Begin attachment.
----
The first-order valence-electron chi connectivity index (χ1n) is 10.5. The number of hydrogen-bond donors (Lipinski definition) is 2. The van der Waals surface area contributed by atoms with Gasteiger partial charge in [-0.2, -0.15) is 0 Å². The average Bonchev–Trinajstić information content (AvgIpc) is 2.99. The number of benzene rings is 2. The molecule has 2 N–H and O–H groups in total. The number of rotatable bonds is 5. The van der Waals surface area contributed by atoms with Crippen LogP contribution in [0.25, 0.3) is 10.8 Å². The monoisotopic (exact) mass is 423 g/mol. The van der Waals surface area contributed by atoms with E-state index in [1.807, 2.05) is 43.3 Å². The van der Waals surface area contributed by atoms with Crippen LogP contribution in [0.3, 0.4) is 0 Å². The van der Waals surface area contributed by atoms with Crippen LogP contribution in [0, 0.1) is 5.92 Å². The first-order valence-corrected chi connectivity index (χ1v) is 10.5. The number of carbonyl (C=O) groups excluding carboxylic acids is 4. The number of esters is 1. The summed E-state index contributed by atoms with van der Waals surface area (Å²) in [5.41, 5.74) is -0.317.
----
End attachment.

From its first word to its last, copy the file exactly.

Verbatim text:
The first-order valence-electron chi connectivity index (χ1n) is 10.5. The number of hydrogen-bond donors (Lipinski definition) is 2. The van der Waals surface area contributed by atoms with Gasteiger partial charge in [-0.2, -0.15) is 0 Å². The average Bonchev–Trinajstić information content (AvgIpc) is 2.99. The number of benzene rings is 2. The molecule has 2 N–H and O–H groups in total. The number of rotatable bonds is 5. The van der Waals surface area contributed by atoms with Crippen LogP contribution in [0.25, 0.3) is 10.8 Å². The monoisotopic (exact) mass is 423 g/mol. The van der Waals surface area contributed by atoms with E-state index in [1.807, 2.05) is 43.3 Å². The van der Waals surface area contributed by atoms with Crippen LogP contribution in [0.3, 0.4) is 0 Å². The van der Waals surface area contributed by atoms with Crippen LogP contribution in [0, 0.1) is 5.92 Å². The first-order valence-corrected chi connectivity index (χ1v) is 10.5. The number of carbonyl (C=O) groups excluding carboxylic acids is 4. The number of esters is 1. The summed E-state index contributed by atoms with van der Waals surface area (Å²) in [5.41, 5.74) is -0.317.